These objects, and others which will become more understandable from the following description of specific embodiments, can be met according to one advantageous concept of the invention by providing a printing arrangement operative in a first mode for printing on only one side of a sheet and operative in a second mode for printing on both sides of a sheet, with drive means for effecting transport of a sheet to be printed along a predetermined path through the printing arrangement. The printing arrangement is comprised of a plurality of printing devices cooperating to effect printing of a sheet passing along said path. The printing arrangement includes means for effecting a changeover from one to the other of the two printing modes in a manner altering a portion of and changing the length of said path. The printing arrangement is provided with a control system including a shift register having a plurality of shift register stages and having a shifting pulse input for receipt of shifting pulses and having an information signal input for receipt of information signals. When a sheet to be printed arrives at a predetermined location of said path a predetermined signal is applied to the information signal input of the shift register. Shifting pulse generating means synchronized with the sheet transport means is operative for applying to the shifting pulse input of the shift register a train of synchronizing shifting pulses causing said predetermined signal to be registered by successive ones of said shift register stages in synchronism with the travel of the sheet along said path. A plurality of actuating means is provided, each associated with and controlling the operation of a respective one of said printing devices and each connected to a respective one of the shift register stages and each operative for actuating the respective printing device in response to the arrival of said predetermined signal at the respective shift register stage so as to control the operation of the respective printing device in a manner correlated with the arrival of the sheet to be printed at the portion of said path associated with the respective shift register stage. Compensating means is provided for at least partially offsetting changes in the correlation between shift register stages of said shift register and the associated portions of said path resulting from a change of operating mode.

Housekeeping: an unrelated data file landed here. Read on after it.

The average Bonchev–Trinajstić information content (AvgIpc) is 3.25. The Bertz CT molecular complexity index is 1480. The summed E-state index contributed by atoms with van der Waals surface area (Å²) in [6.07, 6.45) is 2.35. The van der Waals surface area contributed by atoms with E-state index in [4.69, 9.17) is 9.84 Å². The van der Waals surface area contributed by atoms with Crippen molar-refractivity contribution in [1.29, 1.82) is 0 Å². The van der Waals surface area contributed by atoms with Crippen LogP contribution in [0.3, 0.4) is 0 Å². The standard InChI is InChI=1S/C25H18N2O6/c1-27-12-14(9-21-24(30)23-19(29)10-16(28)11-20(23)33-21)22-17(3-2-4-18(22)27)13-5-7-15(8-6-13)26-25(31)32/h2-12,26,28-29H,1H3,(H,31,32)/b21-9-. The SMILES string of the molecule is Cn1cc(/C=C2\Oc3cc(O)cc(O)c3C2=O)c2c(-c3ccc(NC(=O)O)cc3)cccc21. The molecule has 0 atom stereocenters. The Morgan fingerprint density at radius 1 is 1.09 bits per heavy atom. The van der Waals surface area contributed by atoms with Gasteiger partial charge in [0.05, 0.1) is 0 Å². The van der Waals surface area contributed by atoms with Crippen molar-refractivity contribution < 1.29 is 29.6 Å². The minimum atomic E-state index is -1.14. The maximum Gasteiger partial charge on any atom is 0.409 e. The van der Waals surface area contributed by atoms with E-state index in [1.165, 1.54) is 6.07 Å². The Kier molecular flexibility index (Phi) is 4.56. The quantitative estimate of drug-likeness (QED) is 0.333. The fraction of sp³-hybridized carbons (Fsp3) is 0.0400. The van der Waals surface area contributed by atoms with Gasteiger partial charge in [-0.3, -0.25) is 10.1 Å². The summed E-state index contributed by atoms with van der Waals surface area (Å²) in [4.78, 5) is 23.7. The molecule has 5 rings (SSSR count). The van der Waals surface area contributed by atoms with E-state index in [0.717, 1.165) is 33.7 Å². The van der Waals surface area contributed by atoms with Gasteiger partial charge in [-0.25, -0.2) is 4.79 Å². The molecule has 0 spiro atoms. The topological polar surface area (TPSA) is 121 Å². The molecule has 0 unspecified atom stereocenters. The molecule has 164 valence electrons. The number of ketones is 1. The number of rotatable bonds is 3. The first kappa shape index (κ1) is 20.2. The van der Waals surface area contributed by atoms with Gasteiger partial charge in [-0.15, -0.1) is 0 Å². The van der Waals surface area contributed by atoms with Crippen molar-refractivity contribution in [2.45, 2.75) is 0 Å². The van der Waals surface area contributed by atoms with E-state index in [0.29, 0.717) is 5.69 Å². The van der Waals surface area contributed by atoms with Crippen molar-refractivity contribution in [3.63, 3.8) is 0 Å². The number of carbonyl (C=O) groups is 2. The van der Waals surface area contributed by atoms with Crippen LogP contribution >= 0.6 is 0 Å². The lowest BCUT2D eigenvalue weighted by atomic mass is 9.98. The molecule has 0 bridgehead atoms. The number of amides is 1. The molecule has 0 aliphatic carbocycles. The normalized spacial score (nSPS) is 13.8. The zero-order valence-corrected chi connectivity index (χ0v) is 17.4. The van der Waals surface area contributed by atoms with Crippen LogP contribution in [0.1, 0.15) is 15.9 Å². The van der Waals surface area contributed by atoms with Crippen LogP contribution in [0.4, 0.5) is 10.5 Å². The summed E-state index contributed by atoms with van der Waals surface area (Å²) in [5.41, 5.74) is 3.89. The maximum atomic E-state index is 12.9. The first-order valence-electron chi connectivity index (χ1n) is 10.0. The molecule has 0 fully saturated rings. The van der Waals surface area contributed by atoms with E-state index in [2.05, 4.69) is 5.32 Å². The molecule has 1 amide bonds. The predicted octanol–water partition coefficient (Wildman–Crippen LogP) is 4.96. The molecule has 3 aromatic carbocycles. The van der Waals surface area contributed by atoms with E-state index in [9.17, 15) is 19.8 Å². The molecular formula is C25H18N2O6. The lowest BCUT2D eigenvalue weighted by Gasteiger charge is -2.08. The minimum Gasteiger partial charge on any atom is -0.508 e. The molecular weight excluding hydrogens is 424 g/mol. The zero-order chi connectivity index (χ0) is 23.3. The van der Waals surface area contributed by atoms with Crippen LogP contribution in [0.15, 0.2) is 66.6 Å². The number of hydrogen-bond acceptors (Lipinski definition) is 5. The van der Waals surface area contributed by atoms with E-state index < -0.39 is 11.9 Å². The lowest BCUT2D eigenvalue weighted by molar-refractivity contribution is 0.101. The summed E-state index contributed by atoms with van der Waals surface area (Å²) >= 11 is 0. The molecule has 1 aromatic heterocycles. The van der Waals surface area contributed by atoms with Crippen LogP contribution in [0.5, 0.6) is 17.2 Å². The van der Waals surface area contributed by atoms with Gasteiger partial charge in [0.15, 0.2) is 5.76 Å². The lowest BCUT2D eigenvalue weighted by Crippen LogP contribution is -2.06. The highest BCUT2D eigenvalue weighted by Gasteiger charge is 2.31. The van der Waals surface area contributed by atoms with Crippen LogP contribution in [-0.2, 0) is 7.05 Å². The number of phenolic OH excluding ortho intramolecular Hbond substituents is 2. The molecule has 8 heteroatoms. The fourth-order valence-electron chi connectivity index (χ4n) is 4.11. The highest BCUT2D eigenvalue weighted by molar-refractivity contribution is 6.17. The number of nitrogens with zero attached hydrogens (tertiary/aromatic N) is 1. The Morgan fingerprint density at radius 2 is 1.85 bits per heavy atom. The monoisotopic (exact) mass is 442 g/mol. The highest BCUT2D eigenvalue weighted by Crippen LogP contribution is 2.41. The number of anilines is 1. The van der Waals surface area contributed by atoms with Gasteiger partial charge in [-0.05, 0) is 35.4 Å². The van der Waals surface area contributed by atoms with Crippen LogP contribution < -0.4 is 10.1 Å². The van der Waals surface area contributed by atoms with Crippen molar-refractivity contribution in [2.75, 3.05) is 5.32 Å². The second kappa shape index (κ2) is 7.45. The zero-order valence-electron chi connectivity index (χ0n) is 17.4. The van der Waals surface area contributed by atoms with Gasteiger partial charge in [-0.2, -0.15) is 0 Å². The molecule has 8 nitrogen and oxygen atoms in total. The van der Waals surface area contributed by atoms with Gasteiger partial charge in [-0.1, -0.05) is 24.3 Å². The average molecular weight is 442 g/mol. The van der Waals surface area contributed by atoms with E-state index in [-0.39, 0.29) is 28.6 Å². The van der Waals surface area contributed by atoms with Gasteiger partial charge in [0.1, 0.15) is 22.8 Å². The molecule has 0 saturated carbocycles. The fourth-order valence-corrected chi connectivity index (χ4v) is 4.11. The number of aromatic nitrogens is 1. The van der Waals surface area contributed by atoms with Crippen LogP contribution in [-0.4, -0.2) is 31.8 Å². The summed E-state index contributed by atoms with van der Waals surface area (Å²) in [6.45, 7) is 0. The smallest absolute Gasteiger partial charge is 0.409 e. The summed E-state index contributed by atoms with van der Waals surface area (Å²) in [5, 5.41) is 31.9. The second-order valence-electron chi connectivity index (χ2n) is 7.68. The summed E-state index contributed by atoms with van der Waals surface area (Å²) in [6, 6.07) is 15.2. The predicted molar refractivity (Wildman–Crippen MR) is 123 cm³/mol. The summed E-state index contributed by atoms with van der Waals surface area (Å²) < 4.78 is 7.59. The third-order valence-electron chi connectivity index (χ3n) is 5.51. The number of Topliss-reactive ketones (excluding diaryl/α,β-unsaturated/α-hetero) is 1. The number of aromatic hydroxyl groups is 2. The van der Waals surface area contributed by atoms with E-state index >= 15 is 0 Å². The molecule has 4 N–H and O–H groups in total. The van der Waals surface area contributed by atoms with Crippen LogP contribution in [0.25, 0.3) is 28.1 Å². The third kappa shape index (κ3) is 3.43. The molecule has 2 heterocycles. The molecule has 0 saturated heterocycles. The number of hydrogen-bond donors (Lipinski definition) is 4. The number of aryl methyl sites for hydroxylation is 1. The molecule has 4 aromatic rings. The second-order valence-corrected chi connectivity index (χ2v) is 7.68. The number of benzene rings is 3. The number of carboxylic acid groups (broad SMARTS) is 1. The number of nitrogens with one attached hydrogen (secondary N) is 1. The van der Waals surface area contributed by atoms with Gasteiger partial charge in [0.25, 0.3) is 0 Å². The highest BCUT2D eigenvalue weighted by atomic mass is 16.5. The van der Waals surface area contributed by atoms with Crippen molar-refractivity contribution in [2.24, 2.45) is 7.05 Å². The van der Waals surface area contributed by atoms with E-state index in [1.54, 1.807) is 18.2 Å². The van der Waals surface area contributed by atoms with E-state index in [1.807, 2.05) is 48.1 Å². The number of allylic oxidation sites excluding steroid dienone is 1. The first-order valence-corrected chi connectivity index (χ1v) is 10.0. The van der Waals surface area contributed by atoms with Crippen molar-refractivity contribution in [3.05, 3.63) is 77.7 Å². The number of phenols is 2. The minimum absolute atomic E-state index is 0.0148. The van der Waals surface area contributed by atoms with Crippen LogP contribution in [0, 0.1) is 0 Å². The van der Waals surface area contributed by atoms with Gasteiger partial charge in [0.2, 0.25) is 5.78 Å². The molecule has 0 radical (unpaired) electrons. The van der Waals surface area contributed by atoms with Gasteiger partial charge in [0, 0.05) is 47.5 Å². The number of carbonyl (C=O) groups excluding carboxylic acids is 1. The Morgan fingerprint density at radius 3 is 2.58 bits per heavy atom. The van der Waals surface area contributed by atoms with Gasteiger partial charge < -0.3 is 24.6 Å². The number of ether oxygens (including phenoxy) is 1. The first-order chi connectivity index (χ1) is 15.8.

The novel features which are considered as characteristic for the invention are set forth in particular in the appended claims. The invention itself, however, both as to its construction and its method of operation, together with additional objects and advantages thereof, will be best understood from the following description of specific embodiments when read in connection with the accompanying drawing.